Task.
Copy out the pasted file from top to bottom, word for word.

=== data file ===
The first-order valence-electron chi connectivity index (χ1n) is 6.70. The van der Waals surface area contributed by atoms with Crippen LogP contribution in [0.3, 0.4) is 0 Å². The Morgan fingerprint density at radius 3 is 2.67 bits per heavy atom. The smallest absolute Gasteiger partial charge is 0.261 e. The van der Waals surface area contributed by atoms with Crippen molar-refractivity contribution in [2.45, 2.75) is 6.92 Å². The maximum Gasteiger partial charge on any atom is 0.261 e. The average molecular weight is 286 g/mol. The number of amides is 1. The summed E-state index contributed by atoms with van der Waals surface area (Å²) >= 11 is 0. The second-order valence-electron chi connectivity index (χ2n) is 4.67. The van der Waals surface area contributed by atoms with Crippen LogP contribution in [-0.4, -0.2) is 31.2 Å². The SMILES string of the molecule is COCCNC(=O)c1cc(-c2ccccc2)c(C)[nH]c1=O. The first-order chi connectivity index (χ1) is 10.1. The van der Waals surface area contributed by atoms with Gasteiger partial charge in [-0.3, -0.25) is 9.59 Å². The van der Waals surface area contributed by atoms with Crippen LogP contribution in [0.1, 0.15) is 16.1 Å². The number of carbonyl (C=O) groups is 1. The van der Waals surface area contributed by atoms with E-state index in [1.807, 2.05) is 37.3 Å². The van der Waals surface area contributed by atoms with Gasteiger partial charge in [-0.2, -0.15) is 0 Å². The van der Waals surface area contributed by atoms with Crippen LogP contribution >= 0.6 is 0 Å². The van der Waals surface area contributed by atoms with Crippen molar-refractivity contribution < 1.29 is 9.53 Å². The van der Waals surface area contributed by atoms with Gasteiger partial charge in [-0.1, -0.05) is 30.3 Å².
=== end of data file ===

The first-order valence-electron chi connectivity index (χ1n) is 6.70. The van der Waals surface area contributed by atoms with Crippen LogP contribution in [0.3, 0.4) is 0 Å². The Morgan fingerprint density at radius 3 is 2.67 bits per heavy atom. The smallest absolute Gasteiger partial charge is 0.261 e. The van der Waals surface area contributed by atoms with Crippen molar-refractivity contribution in [2.45, 2.75) is 6.92 Å². The maximum Gasteiger partial charge on any atom is 0.261 e. The average molecular weight is 286 g/mol. The number of amides is 1. The summed E-state index contributed by atoms with van der Waals surface area (Å²) >= 11 is 0. The second-order valence-electron chi connectivity index (χ2n) is 4.67. The van der Waals surface area contributed by atoms with Crippen LogP contribution in [-0.4, -0.2) is 31.2 Å². The SMILES string of the molecule is COCCNC(=O)c1cc(-c2ccccc2)c(C)[nH]c1=O. The first-order chi connectivity index (χ1) is 10.1. The van der Waals surface area contributed by atoms with Gasteiger partial charge in [-0.3, -0.25) is 9.59 Å². The van der Waals surface area contributed by atoms with Crippen LogP contribution in [0.1, 0.15) is 16.1 Å². The number of carbonyl (C=O) groups is 1. The van der Waals surface area contributed by atoms with E-state index in [1.807, 2.05) is 37.3 Å². The van der Waals surface area contributed by atoms with Gasteiger partial charge in [-0.2, -0.15) is 0 Å². The van der Waals surface area contributed by atoms with Crippen LogP contribution >= 0.6 is 0 Å². The van der Waals surface area contributed by atoms with Crippen molar-refractivity contribution < 1.29 is 9.53 Å². The van der Waals surface area contributed by atoms with Gasteiger partial charge in [-0.1, -0.05) is 30.3 Å².